BIRMINGHAM, Ala. (WBRC) - Businesses around Birmingham are in recovery mode now after some weekend protests turned violent causing thousands of dollars in damage.
The Alabama and Lyric Theatres were among more than a dozen businesses damaged in the heart of downtown Birmingham Sunday night.
Both theaters are owned by Birmingham Landmarks, Inc., which has facilities all along 18th street, all of which were damaged.
Wooden boards replace doors and windows shattered during protests that turned violent Sunday night into early Monday morning.
“At this point, I believe the count is at 12 or 13 total broken glass doors and windows. A lot of them are completely shattered and broken out to where you are able to gain entry into our spaces, but a lot of the windows were also just shattered in a way that they are still intact for now, but are very unsafe and have to be completely replaced,” said Alabama and Lyric Theatre Venue Manager, Cindy Mullins.
Mullins said security video shows some people did manage to get inside the Alabama Theatre, but thankfully, no damage was done to anything unique to the space.
“We saw somebody check out one of our cash registers, but they left it, but other than that, no damage to the inside. It was all exterior and we’re very lucky that our damage was to things that can be completely replaced,” Mullins said.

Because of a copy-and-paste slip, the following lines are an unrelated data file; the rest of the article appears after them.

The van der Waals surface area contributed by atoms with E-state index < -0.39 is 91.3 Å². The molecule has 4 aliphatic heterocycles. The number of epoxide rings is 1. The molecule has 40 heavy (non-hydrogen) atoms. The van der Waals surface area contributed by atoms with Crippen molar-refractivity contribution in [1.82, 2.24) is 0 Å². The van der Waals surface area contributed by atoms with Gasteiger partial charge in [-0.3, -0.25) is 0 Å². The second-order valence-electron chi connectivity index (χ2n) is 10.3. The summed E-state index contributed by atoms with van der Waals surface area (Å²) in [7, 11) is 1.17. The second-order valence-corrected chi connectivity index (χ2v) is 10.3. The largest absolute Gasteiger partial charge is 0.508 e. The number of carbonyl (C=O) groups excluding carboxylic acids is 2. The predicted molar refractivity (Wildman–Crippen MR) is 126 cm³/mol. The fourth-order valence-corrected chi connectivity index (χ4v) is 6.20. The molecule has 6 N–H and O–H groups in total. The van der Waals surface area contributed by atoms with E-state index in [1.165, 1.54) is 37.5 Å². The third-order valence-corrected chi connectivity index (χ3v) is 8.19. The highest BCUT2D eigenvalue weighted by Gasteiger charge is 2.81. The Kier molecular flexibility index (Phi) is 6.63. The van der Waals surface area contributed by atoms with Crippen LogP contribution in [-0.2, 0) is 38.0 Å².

Both the Alabama Theatre and the Lyric Theater were already facing financial turmoil due to the COVID-19 pandemic, cancelling, or postponing more than 60 events.
The venues had already been making adjustments to their budgets to keep up with repairs and utilities.
“We have minimized our bills as much as we can, we have renegotiated some contracts based on the fact that there’s no events and our bills are still running about $75,000 a month for all of our properties,” Mullins explained.
“We do have insurance, but the deductible is quite high, and so we’ll have to pay several thousands of dollars out of pocket before the insurance can cover it," Mullins said.
The Alabama and the Lyric Theaters have started asking for donations on their social media accounts and websites to cover basic operating costs.
As a non-profit, they said they’ve always needed donations, but that extra help is needed now more than ever.